A Wellcome Debate….
Well, that was a brain scrambler!
We’re just gathered some fine minds from the worlds of heritage and education to start putting the final planning stages of our Wellcome Trust “Roman Medical Roadshow” project into fruition.
We decided to meet up in the Baltic Triangle of Liverpool – home to the city’s burgeoning creative community. Perhaps it was in the hope that a concentration of creative juices would lubricate our grey-matter, or perhaps it was because our warm hosts Agent Marketing provided us with a board room supplied with ample purple marker pens, an abundance of coffee and enough sugary treats to incapacitate Augustus Gloop.
Our cast assembled from the four corners of the earth (well, Chester and Liverpool mostly) and over the first caffeine injection, the usual formalities of introducing various strangers began. Our team included a Senior Education Manager representing National Museums Liverpool, a gaggle of archaeologists, bone specialists, a lecturer in pedagogy and teacher of 25 years, a governor of a host of schools and the Big Heritage team. It was like watching the A-Team assemble only with fewer explosives, more sweets and a speculum.
Speaking of specula (is that the plural?) our collection of medical implements made the perfect ice-breaker as we asked the group to hazard a few guesses as to their functions. Despite the fun involved, we got down to the business of bringing to light the history of medical practice in Roman Britain to the public. We obviously can’t go into too much detail yet, we wouldn’t want to spoil it! However, we can say that we have devised a series of events which the adjectives creative, engaging, educational and most of all brave best describe it.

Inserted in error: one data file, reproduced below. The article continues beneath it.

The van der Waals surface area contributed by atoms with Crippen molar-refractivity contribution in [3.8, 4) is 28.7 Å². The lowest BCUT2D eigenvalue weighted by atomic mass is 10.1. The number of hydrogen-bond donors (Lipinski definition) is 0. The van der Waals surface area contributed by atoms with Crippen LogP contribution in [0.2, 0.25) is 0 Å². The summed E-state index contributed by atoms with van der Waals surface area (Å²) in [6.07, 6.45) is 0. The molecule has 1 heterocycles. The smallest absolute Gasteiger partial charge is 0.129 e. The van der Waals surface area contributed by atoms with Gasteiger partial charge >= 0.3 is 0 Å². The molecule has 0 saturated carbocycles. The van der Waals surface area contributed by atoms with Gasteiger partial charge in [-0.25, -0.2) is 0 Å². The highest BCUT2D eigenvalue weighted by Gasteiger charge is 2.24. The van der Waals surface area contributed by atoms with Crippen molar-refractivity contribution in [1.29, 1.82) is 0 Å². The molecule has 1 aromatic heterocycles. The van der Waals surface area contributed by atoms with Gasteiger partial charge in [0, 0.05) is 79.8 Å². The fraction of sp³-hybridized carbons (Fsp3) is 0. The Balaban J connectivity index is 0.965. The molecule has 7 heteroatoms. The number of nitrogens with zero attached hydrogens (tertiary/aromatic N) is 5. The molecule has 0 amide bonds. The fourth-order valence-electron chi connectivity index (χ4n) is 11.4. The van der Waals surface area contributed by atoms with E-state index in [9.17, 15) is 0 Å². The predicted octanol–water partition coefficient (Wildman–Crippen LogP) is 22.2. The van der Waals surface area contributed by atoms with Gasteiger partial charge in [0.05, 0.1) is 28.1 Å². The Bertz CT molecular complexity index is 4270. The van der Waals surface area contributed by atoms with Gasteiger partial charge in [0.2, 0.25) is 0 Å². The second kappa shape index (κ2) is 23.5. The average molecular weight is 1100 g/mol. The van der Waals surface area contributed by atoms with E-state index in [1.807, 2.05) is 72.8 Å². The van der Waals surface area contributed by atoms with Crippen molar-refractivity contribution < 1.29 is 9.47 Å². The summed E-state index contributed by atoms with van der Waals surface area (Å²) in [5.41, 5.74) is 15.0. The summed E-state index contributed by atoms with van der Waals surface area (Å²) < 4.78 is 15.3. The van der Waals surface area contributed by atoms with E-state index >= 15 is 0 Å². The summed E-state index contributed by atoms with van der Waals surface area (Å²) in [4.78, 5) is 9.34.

It’s relatively easy to throw together a run-of-the-mill workshop about the Romans. There’s a raft of historical evidence and material culture lies in museum stores across the UK in abundance. However, one of the things that the Romans left behind that we’re trying to filter out is their own overly biased and sometimes self-inflated opinion!
There’s still an antiquated perception of Roman culture as being one that set out from Rome and ‘enlightened’ the cave-dwelling inhabitants of wherever they liberated, when in fact their greatest asset was their ruthlessness in conquest and their ability to absorb ideas from those they conquered. Medicine of course, is no exception to this. Whilst chatting to Dr Ralph Jackson at the British Museum in December, he jokingly reminded us that Galen, purportedly the greatest Roman physician, is so important to Roman medicine because Galen himself told us that he was, and his texts have survived largely unaltered as opposed to other pretenders to the throne.
However, we’re not labouring under any lazy Roman agenda at Big Heritage and we’re not trying to create just any old workshop. We’re trying to take the last 20 years of archaeological investigation and filter it for a non-academic audience to offer them a balanced perspective of medical practices in Romano-British society. No rose-tinted glasses, and with the bones of the Roman dead being given a voice equal to the loudest of any Roman chronicler. We want this project not only to deliver its core aims and objectives, but also to challenge preconception, encourage wider debate and really engage people with the past. Not lecture to them, not shout down at them from an ivory tower, but deliver the facts as clearly as possible and allow them to offer their own voice to the wider debate – something we feel will provide enrichment, multivocality and enduring quality to our work.